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Issue #1068: Watch what they do, not what they say

Issue #1068: Watch what they do, not what they say

Sep 1, 2021
Marty's Ƀent

Issue #1068: Watch what they do, not what they say

It's funny how so many are so easily tricked by credentialism. If you hold a certain title, dress a certain way, and speak with a certain amount of confidence you can convince people of things that are easily understood to be ludicrous if you do some cursory research. Even funnier is that a lot of the time those with fancy titles, clothes, and confidence are projecting the deficiencies of the systems they're protecting onto those they are attacking. Especially Bitcoin.

Nothing drives this home better than what our boy CK highlights above; many who defend and perpetuate systems like social security also call Bitcoin a Ponzi scheme with a straight face. Masses of people take these easily flung tropes from politicians and believe them. Even though it is trivial to do fifteen minutes of due diligence to teach yourself that social security is a ticking time bomb mainly dependent on tax collection Bitcoin is an extremely robust distributed network that demands specialized work to ensure its survival.

Miners are willing to do the specialized work necessary to facilitate Bitcoin transactions because the network provides a unique utility to the world that no other network can provide and which users are willing to pay for. Miners are only paid when they do some work. There are no free rides. Those depending on social security to survive are hoping that their younger counterparts are willing to continually siphon off a portion of the money they earn to support the system. Not only that, but they depend on the timing of life to play out in such a way that there are enough youths with enough well-paying jobs to support them in their retirement years. On top of all of this, those supporting social security are to do all of this in an environment of rising prices.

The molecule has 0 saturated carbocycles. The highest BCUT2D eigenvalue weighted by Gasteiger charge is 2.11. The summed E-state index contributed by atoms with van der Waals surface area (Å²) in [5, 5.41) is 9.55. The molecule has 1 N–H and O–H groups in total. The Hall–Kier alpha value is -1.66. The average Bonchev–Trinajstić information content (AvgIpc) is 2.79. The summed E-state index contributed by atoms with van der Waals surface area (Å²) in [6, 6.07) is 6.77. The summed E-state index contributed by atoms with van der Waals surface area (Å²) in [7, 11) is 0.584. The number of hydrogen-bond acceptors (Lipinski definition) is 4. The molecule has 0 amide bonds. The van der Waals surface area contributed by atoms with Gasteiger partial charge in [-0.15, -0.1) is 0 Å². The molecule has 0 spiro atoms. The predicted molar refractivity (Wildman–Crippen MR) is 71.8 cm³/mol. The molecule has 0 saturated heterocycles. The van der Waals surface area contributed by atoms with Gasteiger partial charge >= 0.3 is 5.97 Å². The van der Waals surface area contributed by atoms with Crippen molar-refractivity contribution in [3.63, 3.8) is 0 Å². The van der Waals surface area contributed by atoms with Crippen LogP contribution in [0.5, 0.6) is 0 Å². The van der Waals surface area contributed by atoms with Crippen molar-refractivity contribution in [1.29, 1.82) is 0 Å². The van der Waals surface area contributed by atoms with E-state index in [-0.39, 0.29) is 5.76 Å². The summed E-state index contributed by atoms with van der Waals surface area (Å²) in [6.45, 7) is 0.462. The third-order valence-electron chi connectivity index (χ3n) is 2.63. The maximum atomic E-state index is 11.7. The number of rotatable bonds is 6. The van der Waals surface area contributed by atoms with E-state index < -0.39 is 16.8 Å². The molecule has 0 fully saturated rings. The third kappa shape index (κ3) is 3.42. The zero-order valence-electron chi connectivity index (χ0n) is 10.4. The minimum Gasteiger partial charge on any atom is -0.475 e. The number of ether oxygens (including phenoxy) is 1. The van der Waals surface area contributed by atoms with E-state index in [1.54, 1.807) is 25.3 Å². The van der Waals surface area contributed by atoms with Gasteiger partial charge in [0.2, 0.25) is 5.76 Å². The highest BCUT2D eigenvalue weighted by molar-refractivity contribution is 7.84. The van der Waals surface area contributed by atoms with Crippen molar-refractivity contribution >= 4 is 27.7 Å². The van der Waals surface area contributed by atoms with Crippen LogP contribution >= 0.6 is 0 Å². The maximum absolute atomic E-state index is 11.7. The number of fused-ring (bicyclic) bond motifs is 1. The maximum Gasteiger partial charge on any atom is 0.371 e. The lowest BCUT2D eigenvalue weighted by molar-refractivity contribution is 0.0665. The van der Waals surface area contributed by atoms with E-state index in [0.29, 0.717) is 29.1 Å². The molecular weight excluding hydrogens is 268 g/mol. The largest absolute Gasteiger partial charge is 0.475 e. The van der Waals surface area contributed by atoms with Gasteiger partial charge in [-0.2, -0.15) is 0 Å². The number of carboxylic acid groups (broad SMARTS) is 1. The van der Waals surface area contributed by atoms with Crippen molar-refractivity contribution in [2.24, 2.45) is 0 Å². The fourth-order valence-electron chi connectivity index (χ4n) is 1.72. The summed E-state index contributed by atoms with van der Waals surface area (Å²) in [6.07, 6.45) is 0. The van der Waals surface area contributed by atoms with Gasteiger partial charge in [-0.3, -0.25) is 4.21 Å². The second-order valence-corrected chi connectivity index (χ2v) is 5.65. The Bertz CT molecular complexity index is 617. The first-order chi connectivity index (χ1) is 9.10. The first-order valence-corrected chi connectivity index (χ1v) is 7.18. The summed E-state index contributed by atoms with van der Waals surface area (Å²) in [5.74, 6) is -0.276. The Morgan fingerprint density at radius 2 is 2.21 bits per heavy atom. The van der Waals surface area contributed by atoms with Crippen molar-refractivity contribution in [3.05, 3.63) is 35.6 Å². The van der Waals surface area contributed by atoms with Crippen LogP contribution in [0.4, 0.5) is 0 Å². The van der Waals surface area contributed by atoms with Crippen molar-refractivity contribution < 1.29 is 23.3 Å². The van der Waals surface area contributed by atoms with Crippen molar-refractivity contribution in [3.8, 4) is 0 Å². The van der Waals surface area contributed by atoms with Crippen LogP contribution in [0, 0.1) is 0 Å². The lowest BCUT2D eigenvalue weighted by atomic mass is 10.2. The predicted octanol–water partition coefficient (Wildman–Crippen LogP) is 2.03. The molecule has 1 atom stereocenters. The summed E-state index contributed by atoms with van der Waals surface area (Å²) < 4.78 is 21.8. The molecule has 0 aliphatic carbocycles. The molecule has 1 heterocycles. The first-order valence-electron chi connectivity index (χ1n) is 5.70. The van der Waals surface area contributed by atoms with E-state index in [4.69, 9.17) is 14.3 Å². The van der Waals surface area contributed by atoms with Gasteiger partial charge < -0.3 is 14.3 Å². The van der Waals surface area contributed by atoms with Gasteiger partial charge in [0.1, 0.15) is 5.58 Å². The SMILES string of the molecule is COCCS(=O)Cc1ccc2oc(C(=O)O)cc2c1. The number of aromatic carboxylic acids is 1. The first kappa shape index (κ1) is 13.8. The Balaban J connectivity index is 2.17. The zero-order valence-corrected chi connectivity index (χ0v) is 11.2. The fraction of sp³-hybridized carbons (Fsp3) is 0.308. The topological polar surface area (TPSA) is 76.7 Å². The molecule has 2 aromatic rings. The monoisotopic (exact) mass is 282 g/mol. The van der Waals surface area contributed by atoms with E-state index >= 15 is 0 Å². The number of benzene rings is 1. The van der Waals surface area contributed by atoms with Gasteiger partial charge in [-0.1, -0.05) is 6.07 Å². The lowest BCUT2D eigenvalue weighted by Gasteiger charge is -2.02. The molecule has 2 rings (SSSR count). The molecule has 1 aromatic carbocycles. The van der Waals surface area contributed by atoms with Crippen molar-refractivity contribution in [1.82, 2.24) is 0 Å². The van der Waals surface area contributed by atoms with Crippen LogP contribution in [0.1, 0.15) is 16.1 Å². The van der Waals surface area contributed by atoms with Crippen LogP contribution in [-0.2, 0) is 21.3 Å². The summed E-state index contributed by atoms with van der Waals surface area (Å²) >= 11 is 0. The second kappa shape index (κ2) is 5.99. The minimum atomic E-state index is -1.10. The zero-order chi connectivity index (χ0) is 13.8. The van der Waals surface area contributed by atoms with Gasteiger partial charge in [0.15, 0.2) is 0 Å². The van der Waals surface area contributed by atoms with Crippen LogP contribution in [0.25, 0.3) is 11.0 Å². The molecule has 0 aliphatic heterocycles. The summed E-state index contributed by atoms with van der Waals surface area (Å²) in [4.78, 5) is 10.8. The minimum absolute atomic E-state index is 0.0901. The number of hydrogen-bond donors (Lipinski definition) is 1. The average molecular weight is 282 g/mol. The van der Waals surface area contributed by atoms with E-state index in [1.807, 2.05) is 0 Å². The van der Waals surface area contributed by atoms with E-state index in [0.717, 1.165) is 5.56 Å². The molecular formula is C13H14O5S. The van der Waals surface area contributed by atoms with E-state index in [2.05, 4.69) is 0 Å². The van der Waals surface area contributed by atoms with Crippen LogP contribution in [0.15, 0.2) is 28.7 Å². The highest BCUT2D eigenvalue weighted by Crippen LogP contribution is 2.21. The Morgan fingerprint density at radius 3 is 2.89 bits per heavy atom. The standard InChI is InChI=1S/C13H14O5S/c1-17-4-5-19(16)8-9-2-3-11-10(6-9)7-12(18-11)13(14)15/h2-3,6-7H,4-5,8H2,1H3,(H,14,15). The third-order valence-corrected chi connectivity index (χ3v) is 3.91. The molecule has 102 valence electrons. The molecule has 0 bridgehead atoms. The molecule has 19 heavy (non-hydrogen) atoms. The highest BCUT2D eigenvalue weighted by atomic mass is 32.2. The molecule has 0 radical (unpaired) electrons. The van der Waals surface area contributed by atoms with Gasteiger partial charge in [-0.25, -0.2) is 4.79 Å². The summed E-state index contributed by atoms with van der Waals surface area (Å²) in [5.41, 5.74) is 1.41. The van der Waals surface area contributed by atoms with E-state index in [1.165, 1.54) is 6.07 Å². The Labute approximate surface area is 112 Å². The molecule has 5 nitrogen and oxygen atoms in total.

As we dig deeper into the nature of the American social security system it becomes evident that it sounds more like a Ponzi scheme than Bitcoin. Early adopters depending on new entrants to drive fresh revenues which facilitate a particular, (some would argue) unearned lifestyle. Your Uncle Marty wants to be clear, he isn't deriding those who have worked hard all their life, contributed to a public retirement fund, and expect to be able to rest on their laurels by leveraging the payouts from that retirement fund. He is deriding the fact that the government even offered this in the first place considering how inevitably fragile the system is in the long run.

In comparison, Bitcoin seems much more conservative of a system; it is opt-in, works to facilitate very specific and unique functions, and allows the market to attempt to price the value of the utility of the network. Not only this, it is very predictable. It can be run by anyone with access to the code. It can be a fulcrum that individuals the world over can coordinate around. And it is wholly dependent on an incentive system that weaponizes human greed for the betterment of humanity better than any other incentive system that has existed to date. This cannot be said for social security.

Watch what they do, not what they say.

Final thought...

Had a lot of family member podcast cameos today.


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